It is a pity that this part of the question is so little dis- cussed, for this is really the cardinal point of the controversy. We are merely wasting time in contending for this or that limit of County-Court jurisdiction, or for salaries high or low, until we have settled whether the great mass of the higher legal business of the country, which now is dealt with by a Central Bar, and by Judges chosen from that Bar and subject to its influence, is to be transferred to local tribunals, local practitioners, and local influences. It is undoubtedly true that the present system is dilatory and costly, and that the County Courts have worked so well upon the whole that the demand for bringing justice, cheap and speedy, to the people's doors comes upon us with almost irresistible force. Yet the considerations we have noted may well give our statesmen pause. For after all, quality is as necessary to be thought of in supplying the people with justice as either rapidity or inexpensiveness. As a matter of fact, the local Courts are at present governed by the standard set in the higher Courts, and if they were to deviate materially from that standard, a large part of the business which now flows to them "by consent" would revert to the superior tribunals. In theory this might remain the case under a more extensive plan of localisation, for in important causes a right of appeal to the "High Court" from the local Courts is reserved by the plan of the Judicature Committee. And for a time, in fact, the influence of the old system would be felt. But as soon as the vast withdrawal of legal work from the superior tribunals, and its transfer to the local Courts, had begun to thin the ranks of the Central Bar and to distribute its members more and more to the local centres, the prestige attaching to the former would pass away, and we are afraid would not pass away to the latter. It is certain that any large measure of localisation would destroy at a stroke half the business at least of the London Soli- citors, a body of men with whom only a very small minority of the provincial practitioners deserve to be compared. The Bar, of course, would follow business to the provinces, and though a few men of the first class might hold their ground in the Metropolis, the corporate power of the profession, as it is morally exercised, would inevitably disappear. We should then have to look for the operation of the checks which Mr. Justice Blackburn considers so valuable to the small local bodies of practitioners, barristers, and solicitors who would gather together in the centres of the new local circuits. The "opinion of the profession" would cease to be a dominant influence over the conduct of Judges or of Governments, and for it would be substituted the opinion of local cliques of interested persons.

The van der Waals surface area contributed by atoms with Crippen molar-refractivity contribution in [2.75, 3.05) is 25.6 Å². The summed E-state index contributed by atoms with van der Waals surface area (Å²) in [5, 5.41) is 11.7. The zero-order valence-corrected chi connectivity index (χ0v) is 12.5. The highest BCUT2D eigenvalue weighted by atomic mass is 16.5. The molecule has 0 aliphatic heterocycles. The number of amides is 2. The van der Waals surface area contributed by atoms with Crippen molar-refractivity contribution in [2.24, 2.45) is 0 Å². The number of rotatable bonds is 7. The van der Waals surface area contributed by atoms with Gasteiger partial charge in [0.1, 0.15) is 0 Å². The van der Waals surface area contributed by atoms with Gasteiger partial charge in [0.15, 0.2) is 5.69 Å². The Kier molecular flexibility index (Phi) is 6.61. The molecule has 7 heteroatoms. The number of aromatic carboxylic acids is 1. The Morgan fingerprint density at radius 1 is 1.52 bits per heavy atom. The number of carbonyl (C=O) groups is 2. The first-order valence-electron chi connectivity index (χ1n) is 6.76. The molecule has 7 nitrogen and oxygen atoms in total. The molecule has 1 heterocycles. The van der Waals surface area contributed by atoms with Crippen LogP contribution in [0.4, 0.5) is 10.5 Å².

It is fair to inquire whether in these circumstances, so different from that glare of public discussion in which judicial promotions and judicial acts stand now, we could reasonably expect the same substantial guarantees that we have got at present against inefficiency, jobbery, favouritism, and corruption. The experience of Continental countries does not lead us to a sanguine estimate of the chances. The local Bench, so far inferior to the present class of Judges in professional standing, social position, and fortune, would be open to suspicions, at least, if not to temptations, which would weaken public con- fidence in the purity of justice. The Bar would become tainted with the prejudices and jealousies which get hold of all professional bodies in provincial towns, and the solicitors would generally approximate to the type of the rural petti- fogger. These are at least the possibilities involved in the change from a centralised and localised judicature, and with- out questioning the immense advantages of giving the people cheap and speedy justice, we contend that there is something to be said on the other side. Statesmen may well hesitate to undermine a fabric that has stood so long and served the country so well, until at least we have the assurance that we shall get a decent weather-proof house in its stead. The pro- posals of the Judicature Commissioners respecting the juris- diction of the County Courts, if not open to all the ob- jections that may be urged against a complete scheme of localisation, are considered dangerous to the "Central Bar" by so high an authority as Mr. Justice Blackburn. Is it too late to inquire whether an alternative scheme may not be suggested, which, while cheapening the cost and quickening the pace of Justice, would preserve the most essential features of an historical system, defaced by many anomalies, but also dis- tinguished by excellences that, once destroyed, could not be restored by any policy within the power and wit of man to devise ?